28 September 2006

Studying War

I always enjoy finding college course descriptions with reading lists on the Internet. Professor Mark Grimsley has put one of his own on his Web site. You can also find the MIT course on War & American Society. The latter is more a cultural course than a military course, but the selection of films required for viewing represent an interesting cross-section of different approaches to explaining war.

27 September 2006

The American Way of War

Major General John Batiste was interviewed by the Rochester City-News. In the interview, he says: "we need to mobilize this country for a protracted war. This country has never been mobilized. We are fat, dumb, and happy."

What I find myself wondering is, in how many American wars was the country actually mobilized? The Revolutionary War, maybe. I don't think the War of 1812 saw the mobilization of America. Mexican War? Don't think so. Spanish-American War? Definitely not. Korea and Vietnam? Nope. The American Civil War, and the World Wars were the only conflicts where I'm confident in asserting that the United States mobilized its war-making powers. The rest were certainly paid for by Congressional appropriations, but that's not the same thing as General Batiste is talking about.

25 September 2006

Problems with Military History

I just noticed this post at Civil War Bookshelf. Dmitri Rotov's problems with a book on the Teutonic Knights reminded me of how ancient military history is riddled with problems of limited sources to describe events. Donald Kagan's traditional account of the Periclean strategy for the Peloponnesian War is a case in point. He overlooks some questions related to logistics because he restricts himself to written sources such as Pericles' speeches in Thucydides rather than getting out a map and trying to solve military and nautical problems. In the absence of sufficient written resources, sometimes we have to play general (or admiral).

Holier than Whom?

The U.S. Army is critically compared with the British Army of imperial days in The Sunday Times of London. According to the article, the American soldier pledges an oath that he will destroy his country's enemies. Andrew Garfield, a former British military intelligence officer, currently at the Foreign Policy Research Institute, has written a report suggesting, yet again, that British soldiers are somehow more sophisticated and flexible at dealing with the kind of counter-insurgency campaign that confronts the American army in Iraq. This was also a myth peddled during the Vietnam War, which the British often compare unfavorably with their efforts during the Malayan Emergency. The fact that the British counter-insurgency methods during the Emergency were employed to some extent in Vietnam (as detailed in Stanley Karnow's book), is never mentioned because it would undermine the British Army's heartfelt belief that it is a superior force to the American one. (You'll have to take my word for that, based on conversations with various British military writers I've had over the years.)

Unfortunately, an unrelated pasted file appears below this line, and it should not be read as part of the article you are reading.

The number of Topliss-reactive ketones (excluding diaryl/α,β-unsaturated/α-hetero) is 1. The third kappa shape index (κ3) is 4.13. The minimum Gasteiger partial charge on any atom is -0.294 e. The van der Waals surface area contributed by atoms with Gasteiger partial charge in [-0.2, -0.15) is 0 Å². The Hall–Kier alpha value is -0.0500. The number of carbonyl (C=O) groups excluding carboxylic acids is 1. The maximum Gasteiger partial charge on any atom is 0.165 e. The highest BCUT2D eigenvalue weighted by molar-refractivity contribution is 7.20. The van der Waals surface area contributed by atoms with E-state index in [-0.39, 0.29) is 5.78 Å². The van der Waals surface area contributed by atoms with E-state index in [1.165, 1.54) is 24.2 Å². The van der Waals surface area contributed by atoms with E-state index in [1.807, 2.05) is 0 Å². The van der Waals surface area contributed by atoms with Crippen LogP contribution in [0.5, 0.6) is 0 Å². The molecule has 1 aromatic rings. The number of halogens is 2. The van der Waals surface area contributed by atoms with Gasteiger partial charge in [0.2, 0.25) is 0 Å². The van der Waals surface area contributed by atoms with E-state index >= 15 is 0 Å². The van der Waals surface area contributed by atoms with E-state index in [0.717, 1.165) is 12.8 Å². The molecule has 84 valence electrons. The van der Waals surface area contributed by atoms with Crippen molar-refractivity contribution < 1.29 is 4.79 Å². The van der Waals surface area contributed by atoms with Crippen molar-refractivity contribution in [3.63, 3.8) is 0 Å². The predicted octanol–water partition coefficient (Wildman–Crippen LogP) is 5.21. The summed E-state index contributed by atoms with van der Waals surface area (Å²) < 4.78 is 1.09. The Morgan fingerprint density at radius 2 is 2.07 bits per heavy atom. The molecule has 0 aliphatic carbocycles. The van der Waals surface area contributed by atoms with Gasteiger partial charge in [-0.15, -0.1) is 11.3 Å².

The journalist writing for The Sunday Times seems to have misinterpreted the report, which specifically refers to the British Army's post-imperial experience in "nation-building", by implying this was common throughout British imperial history. I've found that the British were involved in constructing railroads in Bengal, but I haven't found any other reference to British imperial civil engineering easily. I'm not saying I don't believe Sarah Baxter. I am saying that the Internet isn't publicizing it yet, suggesting that there's a touch of preaching to the choir in the British establishment's traditionally patronizing tone toward the USA.

Censorship at War

Everyone knows how the World Wide Web makes censorship a little more difficult, and it appears that some harsh views about the RAF in Afghanistan have leaked through. The many blogs about the current wars being fought in the Middle East have drawn much comment in the press, but one has to wonder how armed forces are considering dealing with the matter. When one remembers that even letters home have regularly been censored by armed forces in the past, we ought to read these "war blogs" with more circumspection.

22 September 2006

Catching Up

The long hiatus has been a consequence of two factors: The hard disk on one of my computers died, while I was trying to finish the manuscript of my latest book, Chronicle of War, due to be published in time for Christmas by Carlton Books.

During the time, I've been keeping on eye on events, and thinking about them in historical context. One of the most interesting to me has been the recent concerns over NATO troop levels in Afghanistan. This has also come back into the news recently. Adding up the two figures gives a total of 41,000 NATO and American soldiers fighting in Afghanistan.

Here's a question for you: How many soldiers did the Soviet Union keep in Afghanistan during their ten-year war from 1979 until 1989? Well, it varied, but rarely dropped below 100,000, and peaked around 140,000. In their original estimates, the Red Army reckoned that 30-35 divisions would be required to subjugate the country. Once you add logistical support troops, that's looking at an army approaching 500,000. You can find one examination of supply problems in Afghanistan here.

Now we know that the NATO contingent in Afghanistan is only fighting half (if that) as many angry Afghan factions as the Red Army faced, but that still means a lot larger force is required if any value is to be attached to Soviet analysis of the operatonal problem.